Anne in Oxfordshire said...

Thank you Peter, a lovely walk. I did walk that area, but obviously didn't do what to look for! Saw the Laudree shop and a wonderful church though!

Starman said...

The rich lady gets Hemingway, Proust and Joyce. I couldn't even get some fellow bloggers. C'est la vie !

krystyna said...

I always learn something being here.
Interesting informations with beautiful photos compositions make my walking like in real.
Thanks Peter!

Have a wonderful weekend!

Virginia said...

P
I believe you and I attempted to get inside the Ecole-des-Beaux Arts if I'm not mistaken. Seeing that Lauderée's again makes me want just one or two caramel macarons! Sigh.....
V

Thérèse said...

Tous ces trésors!
Encore une belle balade que tu nous offres là et d'intéressantes découvertes.
Bon week-end!

Ruth said...

I haven't been to that Ladurée, Peter. More surprises in those pretty courtyards and the smallest park, so much to discover, it blows me away.

Now I want macarons and tea.

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Catherine said...

another wonderful tour..you are like an eyewitness gude!!

Mona said...

Wow! what lovely colors on your blog again. I just came from Keith's blog , where he also has posted some vibrant colorful leaves pictures!

ASTERIX! I WAntthat book for my collection! I wonder when it will come to India! I hope soon!

Shionge said...

Thanks for the walk Peter :)

Peter said...

Nisha:
Sometimes I just walk in, discretely, sometimes I ask somone... :-)

Carole:
Nous sommes nombreux, amateurs de macarons! :-)

hpy:
Il pleut rarement à Paris! :-)

Peter said...

Adam:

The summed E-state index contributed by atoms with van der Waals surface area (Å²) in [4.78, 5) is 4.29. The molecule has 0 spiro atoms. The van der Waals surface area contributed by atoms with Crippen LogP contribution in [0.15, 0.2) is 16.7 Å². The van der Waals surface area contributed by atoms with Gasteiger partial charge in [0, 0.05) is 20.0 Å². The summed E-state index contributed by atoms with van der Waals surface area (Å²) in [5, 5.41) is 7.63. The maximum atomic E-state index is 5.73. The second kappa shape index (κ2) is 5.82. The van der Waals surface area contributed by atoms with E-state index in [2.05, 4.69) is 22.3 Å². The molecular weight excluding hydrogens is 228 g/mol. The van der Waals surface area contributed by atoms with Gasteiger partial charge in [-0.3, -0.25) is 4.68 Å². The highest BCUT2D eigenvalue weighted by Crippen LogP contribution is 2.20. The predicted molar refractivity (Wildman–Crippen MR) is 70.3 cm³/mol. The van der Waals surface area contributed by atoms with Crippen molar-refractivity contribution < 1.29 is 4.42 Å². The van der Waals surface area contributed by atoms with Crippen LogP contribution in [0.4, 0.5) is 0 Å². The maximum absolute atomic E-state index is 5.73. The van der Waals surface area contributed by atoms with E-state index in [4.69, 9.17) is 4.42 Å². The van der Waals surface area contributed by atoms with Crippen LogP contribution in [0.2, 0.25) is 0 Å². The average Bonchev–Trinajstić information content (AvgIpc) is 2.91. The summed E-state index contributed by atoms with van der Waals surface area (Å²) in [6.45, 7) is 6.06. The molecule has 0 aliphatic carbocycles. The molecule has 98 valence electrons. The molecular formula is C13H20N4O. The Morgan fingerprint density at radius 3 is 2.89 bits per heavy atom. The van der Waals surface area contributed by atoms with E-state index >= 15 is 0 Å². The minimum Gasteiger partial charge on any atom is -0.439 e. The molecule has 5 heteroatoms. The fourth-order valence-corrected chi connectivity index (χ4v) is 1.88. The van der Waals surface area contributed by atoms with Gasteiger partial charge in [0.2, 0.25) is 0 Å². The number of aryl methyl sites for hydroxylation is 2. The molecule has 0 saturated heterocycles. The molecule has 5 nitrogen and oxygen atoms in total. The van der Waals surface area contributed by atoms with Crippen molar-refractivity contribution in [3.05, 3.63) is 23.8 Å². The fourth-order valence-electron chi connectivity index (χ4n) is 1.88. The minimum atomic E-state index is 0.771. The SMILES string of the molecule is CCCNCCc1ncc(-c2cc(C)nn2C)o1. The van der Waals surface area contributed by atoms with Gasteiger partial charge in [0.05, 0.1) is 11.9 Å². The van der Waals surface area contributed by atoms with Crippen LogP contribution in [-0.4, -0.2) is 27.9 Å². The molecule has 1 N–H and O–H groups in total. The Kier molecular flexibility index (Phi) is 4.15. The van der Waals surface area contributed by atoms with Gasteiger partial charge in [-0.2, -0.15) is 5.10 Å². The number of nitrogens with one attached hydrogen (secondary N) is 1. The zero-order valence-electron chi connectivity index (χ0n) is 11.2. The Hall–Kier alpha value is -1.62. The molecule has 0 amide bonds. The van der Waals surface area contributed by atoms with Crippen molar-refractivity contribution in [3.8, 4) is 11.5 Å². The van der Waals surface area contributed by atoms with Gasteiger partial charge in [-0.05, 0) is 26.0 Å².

I think that you should use 20 rue Jacob, but the doors remain closed! :-)

Cergie:
Je ne pense pas que Bonaparte est passé par là, pourtant... :-)

Claude:
Donc, on se verra peut-être? :-)

Peter said...

Alice:
J'ai l'impression que tu connais beaucoup de quartiers de Paris! :-)

Kate:
Yes, I have read it, with pleasure! :-)

James:
Better late than never! :-)

Peter said...

Anne:
Sometimes you have to returen to see things better, with other eyes! :-)

Starman:
Lif is not always fair with you! (Hope you are doing better now!) :-)

Krystyna:
One can learn a lot from blogging! :-)

Peter said...

Virginia:
We got in and saw it partly! :-)

Thérèse:
Il y en a partout! :-)

Ruth:
You must be one of the few Americans who has'nt been to Ladurée! :-)

Peter said...

Anonymous:
Hope you will be back, now when you have found the way! :-)

Catherine:
Happy that you appreciate! :-)

Mona:
I'm pleased to see that my Indian visitors all seem to know Asterix very well! :-)

Peter said...

Shionge:
A walk in nice company is nice! :-)

GMG said...

Walked down Rue Bonaparte many times from St. Germain back to the Hotel on the Rive Droite, but usually it was so late that everything was already closed... ). Amazing what you found about Miss Barney...

ParisBreakfasts said...

Rue Bonaparte and rue Jacob were my two oldest, best friends in Paris for the longest time. Yet I never knew the story of Natalie's temple. What a tale of talent and intrigue and sadness in the end!
Thank you Peter

from cali said...

I can't tell you how many times I have walked down Rue Bonaparte and yet never noticed some of these things! I feel so silly . . .

Cezar and Léia said...

Fabulous post dear Peter!
*** J'ai besoin de parler à Cezar cesser d'aller à Paris pour affaires et de planifier un voyage à Paris pour profiter et monter cette belle ville! :)
Thanks for your always kind visit and comments!
Léia

Peter said...

GMG:
So, you have to try it daytime next time! :-)

ParisBreakfasts:
Of course, Ladurée must be one of your temples! :-)

From Cali:
Maybe before you became a blogger; it makes you look at things differently! :-)

Peter said...

Léia:
Yes, you must; soonest! :-)

arabesque said...

okay, this post has a lot to digest!
i like this route bonaparte via visconti... where Balzac used to live and those tempting macarons which i bet are expensive! ^-^
and how can you get in those small courtyards? is it okay for you to go inside and have look and take pictures?...

Peter said...

Arabesque:
Sometimes it's open, sometimes you can push the doors, sometimes you can hope that someone lets you in... sometimes it's closed! :-)